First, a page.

Saffron fruit loaf

Saffron fruit loaf #Easter #baking

I had big plans for these Easter holidays on the baking front but a combination of , sickness, an early Easter and unseasonably hot weather meant I conked out after baking a batch of Greek Easter biscuits and this fruit loaf. I baked my Easter biscuits on Thursday night while I binged watched Chef’s Table on Netflix, a documentary series on chefs that I find strangely addictive and soothing.  My fourteen-year-old son and niece introduced me to the Chef’s table. My son now spends most of his time at home in his room so it’s always nice to be able  to bond over a bit of shared television viewing and even though he has a disconcerting ( and slightly irritating) habit of reading his Reddit feed on his phone while watching the telly, it’s still its family time! Most of the food featured on the Chef’s Table is esoteric, haute cuisine that is nothing like the food my son or I would actually want to eat but the passion and creative commitment of the featured chefs is absolutely inspiring.

I had planned to get up and bake Maggie Beer’s Easter buns on Friday Morning and I was finally (after many years) going to make Ottolenghi’s chocolate babka for Easter Sunday but the heat didn’t just steal my baking mojo, the eating of chocolate became less appealing. I’m writing this late Easter Sunday afternoon, I ate muesli for breakfast, a tempeh sandwich for lunch. I’ve had the grand total of two Haigh’s caramel mini-eggs for my  Easter Sunday chocolate binge and I really ate them out of a sense of duty to tradition because after all it’s Easter and some chocolate has to be consumed.  I’m disappointed about missing the opportunity to bake Ottolenghi’s babkas,  the sense of occasion needed to go to the trouble to bake a yeasted chocolate loaf is limited. I was going to postpone the babka baking until the Greek Orthodox Easter but that’s early this year too and is only week away. I might have to make my own occasion and bake chocolate babka as a spontaneous celebration when the cooler weather hits.

Enough of my baking disappointments! I baked this saffron fruit loaf on Good Friday and we didn’t get round to eating it until Saturday morning, but this loaf is not only a good keeper it toasts excellently (in fact it’s probably better toasted). It’s kind of like a cross between a brioche and cake. I’ve never really understood the appeal of saffron, it had always seemed like an expensive yellow food coloring but baking this loaf has made me a saffron convert. It gives this fruit loaf a mild honey-like sweetness that is incredibly seductive and luxurious.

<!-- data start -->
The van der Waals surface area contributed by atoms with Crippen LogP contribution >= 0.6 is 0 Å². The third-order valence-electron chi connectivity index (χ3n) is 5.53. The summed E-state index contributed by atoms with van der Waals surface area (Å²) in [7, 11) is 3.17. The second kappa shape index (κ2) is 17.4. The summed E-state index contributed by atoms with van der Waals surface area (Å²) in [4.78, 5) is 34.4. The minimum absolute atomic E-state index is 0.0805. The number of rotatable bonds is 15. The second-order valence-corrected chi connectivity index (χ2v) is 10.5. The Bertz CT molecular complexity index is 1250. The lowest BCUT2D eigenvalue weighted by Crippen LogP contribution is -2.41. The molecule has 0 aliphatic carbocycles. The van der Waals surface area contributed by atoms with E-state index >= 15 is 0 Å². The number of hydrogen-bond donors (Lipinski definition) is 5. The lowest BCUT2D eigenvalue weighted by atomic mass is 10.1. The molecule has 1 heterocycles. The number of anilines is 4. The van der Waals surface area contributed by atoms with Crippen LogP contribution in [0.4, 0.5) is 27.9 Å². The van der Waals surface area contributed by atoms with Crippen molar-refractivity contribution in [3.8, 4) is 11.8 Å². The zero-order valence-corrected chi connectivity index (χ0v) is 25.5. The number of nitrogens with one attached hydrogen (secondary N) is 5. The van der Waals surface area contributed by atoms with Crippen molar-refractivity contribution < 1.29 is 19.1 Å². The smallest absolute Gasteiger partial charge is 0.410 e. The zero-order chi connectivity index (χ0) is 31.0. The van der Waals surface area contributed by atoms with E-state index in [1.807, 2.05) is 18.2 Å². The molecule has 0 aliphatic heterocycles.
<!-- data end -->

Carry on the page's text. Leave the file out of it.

Saffron fruit loaf Easter Saturday breakfast!

 

Saffron fruit loaf

Adapted from New Feast by Greg and Lucy Malouf

  • 20 saffron threads
  • 300 mls hot milk
  • 500 grams strong bread flour
  • 1 teaspoon salt
  • 150 grams unsalted butter diced, plus extra to grease
  • 50 grams soft brown sugar
  • 2 teaspoons dried active yeast (7.5g sachet)
  • 60 grams currants
  • 40 grams mixed dried fruit or mixed citrus peel
  • 1 tablespoon plain flour (for dusting)
  • 1 egg, lightly beaten
  1. Stir saffron threads into hot milk and leave to infuse for 1-2 hours.
  2. Mix flour and salt in a bowl and rub butter through until it is the consistency of fine crumbs. Mix through brown sugar and make a well in the centre of the flour.
  3. Reheat milk until luke warm. (you don’t need to bother to strain the saffron threads) Combine yeast a few tablespoons of milk and mix well, Stir in the remaining milk and add to the dry ingredients. Mix with hands into a dough.
  4. If using a stand mixer transfer to the mixer bowl and knead with a dough hook for 10 minutes or until the dough is smooth and silky.
  5. Toss fruit in one tablespoon of flour. (This stops the fruit sinking to the bottom of the loaf during baking) Add fruit in two lots, kneading well after each addition.
  6. Grease a 20cm x 10cm loaf tin with butter. Shape and place dough in tin and cover with a tea towel and place in a draft free place for 1 to 1 1/2 hours until doubled in size.
  7. Preheat oven to 180C.
  8. When the loaf has risen, brush top with beaten egg and slash top with a sharp knife. Bake in oven for 50-60 minutes until loaf is golden brown and  loaf sounds hollow when tapped.
  9. Remove loaf from tin and cool on a rack. Allow loaf to rest for an hour before slicing. Serve with butter or ricotta with jam.
  10. This loaf keeps well and is brilliant toasted with butter.

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